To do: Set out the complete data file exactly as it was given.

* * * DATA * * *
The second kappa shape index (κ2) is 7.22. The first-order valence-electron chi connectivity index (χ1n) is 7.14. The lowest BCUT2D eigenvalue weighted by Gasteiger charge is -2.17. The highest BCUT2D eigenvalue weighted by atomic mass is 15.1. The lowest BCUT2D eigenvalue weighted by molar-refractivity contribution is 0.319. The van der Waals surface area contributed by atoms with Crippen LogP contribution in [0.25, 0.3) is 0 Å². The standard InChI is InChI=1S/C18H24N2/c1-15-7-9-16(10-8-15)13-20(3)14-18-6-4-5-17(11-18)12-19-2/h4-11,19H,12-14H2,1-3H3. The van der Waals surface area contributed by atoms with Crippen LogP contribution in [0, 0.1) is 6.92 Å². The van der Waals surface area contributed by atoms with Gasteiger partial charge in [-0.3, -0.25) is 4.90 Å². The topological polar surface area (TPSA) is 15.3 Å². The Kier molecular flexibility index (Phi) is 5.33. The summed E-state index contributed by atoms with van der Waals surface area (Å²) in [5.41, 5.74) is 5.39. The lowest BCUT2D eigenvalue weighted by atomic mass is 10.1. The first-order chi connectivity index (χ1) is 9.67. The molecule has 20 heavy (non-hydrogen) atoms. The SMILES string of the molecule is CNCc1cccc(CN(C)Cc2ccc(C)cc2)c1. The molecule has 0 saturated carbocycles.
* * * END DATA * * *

The second kappa shape index (κ2) is 7.22. The first-order valence-electron chi connectivity index (χ1n) is 7.14. The lowest BCUT2D eigenvalue weighted by Gasteiger charge is -2.17. The highest BCUT2D eigenvalue weighted by atomic mass is 15.1. The lowest BCUT2D eigenvalue weighted by molar-refractivity contribution is 0.319. The van der Waals surface area contributed by atoms with Crippen LogP contribution in [0.25, 0.3) is 0 Å². The standard InChI is InChI=1S/C18H24N2/c1-15-7-9-16(10-8-15)13-20(3)14-18-6-4-5-17(11-18)12-19-2/h4-11,19H,12-14H2,1-3H3. The van der Waals surface area contributed by atoms with Crippen LogP contribution in [0, 0.1) is 6.92 Å². The van der Waals surface area contributed by atoms with Gasteiger partial charge in [-0.3, -0.25) is 4.90 Å². The topological polar surface area (TPSA) is 15.3 Å². The Kier molecular flexibility index (Phi) is 5.33. The summed E-state index contributed by atoms with van der Waals surface area (Å²) in [5.41, 5.74) is 5.39. The lowest BCUT2D eigenvalue weighted by atomic mass is 10.1. The first-order chi connectivity index (χ1) is 9.67. The molecule has 20 heavy (non-hydrogen) atoms. The SMILES string of the molecule is CNCc1cccc(CN(C)Cc2ccc(C)cc2)c1. The molecule has 0 saturated carbocycles.